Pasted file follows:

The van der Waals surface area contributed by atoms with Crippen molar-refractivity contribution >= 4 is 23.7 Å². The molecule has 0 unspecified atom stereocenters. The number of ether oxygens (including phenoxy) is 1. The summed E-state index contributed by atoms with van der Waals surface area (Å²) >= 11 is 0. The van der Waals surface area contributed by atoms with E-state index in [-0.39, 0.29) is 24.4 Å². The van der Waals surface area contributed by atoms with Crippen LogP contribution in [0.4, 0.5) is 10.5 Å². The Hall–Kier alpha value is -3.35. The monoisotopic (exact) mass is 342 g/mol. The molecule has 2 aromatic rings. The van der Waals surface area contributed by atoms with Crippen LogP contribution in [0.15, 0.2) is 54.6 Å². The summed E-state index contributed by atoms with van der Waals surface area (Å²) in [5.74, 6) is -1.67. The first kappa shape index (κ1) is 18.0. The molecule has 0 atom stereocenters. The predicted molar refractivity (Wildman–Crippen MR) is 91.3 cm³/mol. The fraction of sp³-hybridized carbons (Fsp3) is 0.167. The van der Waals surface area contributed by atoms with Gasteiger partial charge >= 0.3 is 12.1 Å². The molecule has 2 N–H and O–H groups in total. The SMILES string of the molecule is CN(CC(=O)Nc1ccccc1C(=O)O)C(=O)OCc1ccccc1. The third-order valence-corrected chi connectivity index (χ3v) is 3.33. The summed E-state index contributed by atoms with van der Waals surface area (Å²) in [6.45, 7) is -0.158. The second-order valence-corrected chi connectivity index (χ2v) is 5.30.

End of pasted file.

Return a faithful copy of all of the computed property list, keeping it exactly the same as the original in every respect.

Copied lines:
The van der Waals surface area contributed by atoms with Crippen molar-refractivity contribution >= 4 is 23.7 Å². The molecule has 0 unspecified atom stereocenters. The number of ether oxygens (including phenoxy) is 1. The summed E-state index contributed by atoms with van der Waals surface area (Å²) >= 11 is 0. The van der Waals surface area contributed by atoms with E-state index in [-0.39, 0.29) is 24.4 Å². The van der Waals surface area contributed by atoms with Crippen LogP contribution in [0.4, 0.5) is 10.5 Å². The Hall–Kier alpha value is -3.35. The monoisotopic (exact) mass is 342 g/mol. The molecule has 2 aromatic rings. The van der Waals surface area contributed by atoms with Crippen LogP contribution in [0.15, 0.2) is 54.6 Å². The summed E-state index contributed by atoms with van der Waals surface area (Å²) in [5.74, 6) is -1.67. The first kappa shape index (κ1) is 18.0. The molecule has 0 atom stereocenters. The predicted molar refractivity (Wildman–Crippen MR) is 91.3 cm³/mol. The fraction of sp³-hybridized carbons (Fsp3) is 0.167. The van der Waals surface area contributed by atoms with Gasteiger partial charge >= 0.3 is 12.1 Å². The molecule has 2 N–H and O–H groups in total. The SMILES string of the molecule is CN(CC(=O)Nc1ccccc1C(=O)O)C(=O)OCc1ccccc1. The third-order valence-corrected chi connectivity index (χ3v) is 3.33. The summed E-state index contributed by atoms with van der Waals surface area (Å²) in [6.45, 7) is -0.158. The second-order valence-corrected chi connectivity index (χ2v) is 5.30.